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Mumsnet users declare Flora margarine boycott after brand cuts ties over claims of transphobia

Flora owner Upfield said Mumsnet's content did not ally with its values of inclusion

Moya Lothian-McLean
Monday 14 October 2019 13:50 BST

Users of parenting site Mumsnet have announced they will boycott margarine product Flora following a transphobia row.

Upfield, which owns the Flora margarine brand, withdrew from an advertising partnership with Mumsnet after Twitter user @mimmymum and campaign group Stop Funding Hate raised concerns over the existence of transphobic content on the site.

Now, a thread calling for Mumsnet users to abstain from buying the margarine brand and other products belonging to the Upfield group has attracted over 760 comments.

The row started after Upfield responded to a tweet questioning how its company values of being “intolerant of discrimination and harassment” aligned with a promotion that marketed Flora as “Mumsnet rated".

Mumsnet has repeatedly been accused of allowing transphobic content to run unchecked on its site. Of the top 10 threads on the popular ‘Women's Rights’ forum at the time of writing, six are centred on “debate” around trans identities.

I [shall] have to tell my mother to stop buying Flora though if they don't want her grubby money, she struggles with drag[,] let alone those who claim to be women all the time,” reads one comment posted on the Mumsnet Flora thread.

“Thanks for heads-up will be avoiding those brands going forward and I did buy them. Not anymore though,” began another.

“Great that a company is putting its values however misguided before profit. That’s very sweet of them that they are prepared to lose their customers over this. Oops.”

Upfield made its decision after concerns were raised online about Mumsnet content.

“We've investigated,” tweeted the brand in response to user @mimmymum, who queried how its brand values of inclusion aligned with transphobic remarks found on Mumsnet forums.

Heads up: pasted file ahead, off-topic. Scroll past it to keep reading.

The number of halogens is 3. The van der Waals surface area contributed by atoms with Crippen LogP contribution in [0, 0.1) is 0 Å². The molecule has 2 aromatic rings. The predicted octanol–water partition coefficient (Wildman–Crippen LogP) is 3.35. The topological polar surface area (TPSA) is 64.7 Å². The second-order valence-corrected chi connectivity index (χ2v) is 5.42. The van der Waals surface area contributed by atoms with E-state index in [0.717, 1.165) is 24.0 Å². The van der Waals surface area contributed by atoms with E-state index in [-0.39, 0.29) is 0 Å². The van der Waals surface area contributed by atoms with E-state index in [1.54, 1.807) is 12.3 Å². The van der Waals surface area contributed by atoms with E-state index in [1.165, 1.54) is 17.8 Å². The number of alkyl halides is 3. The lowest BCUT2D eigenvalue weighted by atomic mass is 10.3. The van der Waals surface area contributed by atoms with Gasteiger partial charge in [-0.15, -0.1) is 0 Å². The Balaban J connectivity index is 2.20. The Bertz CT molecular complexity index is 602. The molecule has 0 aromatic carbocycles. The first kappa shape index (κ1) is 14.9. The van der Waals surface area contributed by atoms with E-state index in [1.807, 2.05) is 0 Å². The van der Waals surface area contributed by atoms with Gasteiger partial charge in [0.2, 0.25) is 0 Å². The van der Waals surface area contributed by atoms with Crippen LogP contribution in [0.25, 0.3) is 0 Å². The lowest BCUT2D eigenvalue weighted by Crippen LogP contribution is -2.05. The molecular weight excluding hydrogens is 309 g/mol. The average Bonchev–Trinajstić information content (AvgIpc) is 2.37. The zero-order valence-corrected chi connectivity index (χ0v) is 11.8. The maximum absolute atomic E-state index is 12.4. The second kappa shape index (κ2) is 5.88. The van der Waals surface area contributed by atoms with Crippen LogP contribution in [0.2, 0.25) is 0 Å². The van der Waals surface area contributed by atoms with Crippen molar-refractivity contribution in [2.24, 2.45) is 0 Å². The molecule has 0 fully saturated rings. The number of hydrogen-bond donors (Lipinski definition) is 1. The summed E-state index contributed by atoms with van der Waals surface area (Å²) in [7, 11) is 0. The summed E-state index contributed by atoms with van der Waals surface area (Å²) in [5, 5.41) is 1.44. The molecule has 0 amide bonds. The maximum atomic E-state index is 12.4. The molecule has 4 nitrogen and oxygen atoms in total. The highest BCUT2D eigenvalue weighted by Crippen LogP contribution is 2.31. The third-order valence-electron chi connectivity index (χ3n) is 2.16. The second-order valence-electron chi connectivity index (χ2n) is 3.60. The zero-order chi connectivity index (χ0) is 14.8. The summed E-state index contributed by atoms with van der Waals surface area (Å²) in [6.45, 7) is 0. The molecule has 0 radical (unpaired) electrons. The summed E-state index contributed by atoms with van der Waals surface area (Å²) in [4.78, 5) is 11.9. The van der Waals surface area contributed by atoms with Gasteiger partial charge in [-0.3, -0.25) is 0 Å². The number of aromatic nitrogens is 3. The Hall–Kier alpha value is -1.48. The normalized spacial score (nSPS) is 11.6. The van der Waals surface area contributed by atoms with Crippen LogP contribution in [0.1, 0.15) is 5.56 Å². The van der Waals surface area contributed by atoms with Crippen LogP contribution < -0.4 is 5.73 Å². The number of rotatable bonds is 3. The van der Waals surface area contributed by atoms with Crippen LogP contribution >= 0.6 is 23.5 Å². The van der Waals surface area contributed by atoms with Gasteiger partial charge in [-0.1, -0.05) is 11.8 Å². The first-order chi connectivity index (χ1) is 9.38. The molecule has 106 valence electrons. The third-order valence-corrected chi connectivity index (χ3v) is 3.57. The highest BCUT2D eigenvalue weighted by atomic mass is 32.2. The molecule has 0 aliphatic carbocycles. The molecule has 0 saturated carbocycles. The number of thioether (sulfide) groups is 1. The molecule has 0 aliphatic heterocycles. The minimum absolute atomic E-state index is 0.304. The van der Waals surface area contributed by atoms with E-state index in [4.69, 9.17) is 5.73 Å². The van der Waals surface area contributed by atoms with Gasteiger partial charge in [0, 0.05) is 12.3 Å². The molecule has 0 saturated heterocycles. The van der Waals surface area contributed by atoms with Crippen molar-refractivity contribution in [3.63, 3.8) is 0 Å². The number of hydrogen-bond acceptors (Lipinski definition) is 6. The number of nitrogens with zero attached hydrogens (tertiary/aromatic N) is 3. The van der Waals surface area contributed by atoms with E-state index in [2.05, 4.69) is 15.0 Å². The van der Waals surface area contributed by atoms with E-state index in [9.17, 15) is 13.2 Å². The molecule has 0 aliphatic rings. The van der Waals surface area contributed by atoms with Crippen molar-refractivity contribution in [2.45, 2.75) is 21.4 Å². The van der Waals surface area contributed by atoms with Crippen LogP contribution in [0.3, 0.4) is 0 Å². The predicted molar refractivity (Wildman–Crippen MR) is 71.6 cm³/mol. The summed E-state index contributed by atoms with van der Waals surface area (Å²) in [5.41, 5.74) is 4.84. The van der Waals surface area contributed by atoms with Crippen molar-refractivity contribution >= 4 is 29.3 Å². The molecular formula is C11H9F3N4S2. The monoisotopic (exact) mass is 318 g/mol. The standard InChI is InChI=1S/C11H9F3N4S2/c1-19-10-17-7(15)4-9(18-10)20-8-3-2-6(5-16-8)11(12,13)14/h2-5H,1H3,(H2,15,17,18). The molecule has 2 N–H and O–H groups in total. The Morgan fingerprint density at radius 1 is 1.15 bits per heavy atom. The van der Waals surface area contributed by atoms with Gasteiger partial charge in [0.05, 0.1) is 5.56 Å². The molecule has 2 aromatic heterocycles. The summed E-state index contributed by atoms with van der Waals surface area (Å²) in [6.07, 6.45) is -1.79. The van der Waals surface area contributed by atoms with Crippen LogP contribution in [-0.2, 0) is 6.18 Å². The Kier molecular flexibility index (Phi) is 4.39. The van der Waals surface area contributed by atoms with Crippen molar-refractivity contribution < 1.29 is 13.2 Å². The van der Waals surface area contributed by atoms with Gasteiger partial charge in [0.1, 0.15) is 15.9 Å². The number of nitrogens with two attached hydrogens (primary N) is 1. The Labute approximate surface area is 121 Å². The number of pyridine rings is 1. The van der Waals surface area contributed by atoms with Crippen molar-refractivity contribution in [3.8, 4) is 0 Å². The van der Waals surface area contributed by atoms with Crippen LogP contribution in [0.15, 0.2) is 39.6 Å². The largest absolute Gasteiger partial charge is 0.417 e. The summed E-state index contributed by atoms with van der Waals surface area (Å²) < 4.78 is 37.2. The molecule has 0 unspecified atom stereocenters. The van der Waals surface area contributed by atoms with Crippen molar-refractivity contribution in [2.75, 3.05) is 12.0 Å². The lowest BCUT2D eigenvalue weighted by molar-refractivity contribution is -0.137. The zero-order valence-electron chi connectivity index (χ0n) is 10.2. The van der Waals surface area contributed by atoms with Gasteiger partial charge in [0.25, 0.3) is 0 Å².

“We are wholly committed to our values, which include treating everyone equally, so have made the decision to no longer work with Mumsnet. #DiversityMatters @Flora

Former Mumsnet employees have also accused site editors of ignoring concerns raised by staff around transphobic posts and of dismissing any criticism as “smear attempts” by “trans activists”.

In December 2018, a Vice article found Mumsnet was used to organise action against trans-inclusive policies announced by Girlguiding.

Users were also encouraged to respond to Gender Recognition Act proposals – which would allow trans people the power of self-identification – by taking part in "Man Friday", a campaign asking cisgender women to “identify as men on Fridays”.

"Mumsnet will always stand in solidarity with minority communities," a Mumsnet statement on Twitter read.

"We don’t tolerate transphobic comments and will delete any when they are flagged to us. But we do also believe strongly in free speech.

The discussion of gender self-id and what that might mean for very hard-won women’s rights, as well as the rapidly growing number of children exploring gender identity issues, is contentious.

We know some people would like us to simply censor this entire debate but a similar number think we censor too much. We’re committed to allowing respectful discussion of an issue that is of particular interest to parents."

Mumsnet founder Justine Roberts introduced new forum moderation rules in June 2018 after complaints and denied the site allowed unchecked transphobia.

However, although the regulations stated that moderators would be likely to delete comments including transphobic phrases like “Trans-Idenitified Male”, used to refer to trans women, they would also crack down on uses of “cisgender” and “TERF”.

The term TERF is an acronym for Trans Exclusionary Radical Feminists. It’s commonly used to describe individuals who identify as feminists but hold views that are considered as being hostile to trans individuals.

Ms Roberts has previously said that complaints to Mumsnet advertisers about the platform enabling transphobic sentiment to flourish is “thought-police action”.

It is estimated that only one per cent of the UK population identifies as trans, yet research shows two in five trans individuals have experienced a hate crime in the last 12 months.

Figures released in June revealed transgender hate crimes recorded by police had risen by 81 per cent in England, Scotland and Wales from April 2018 to April 2019.

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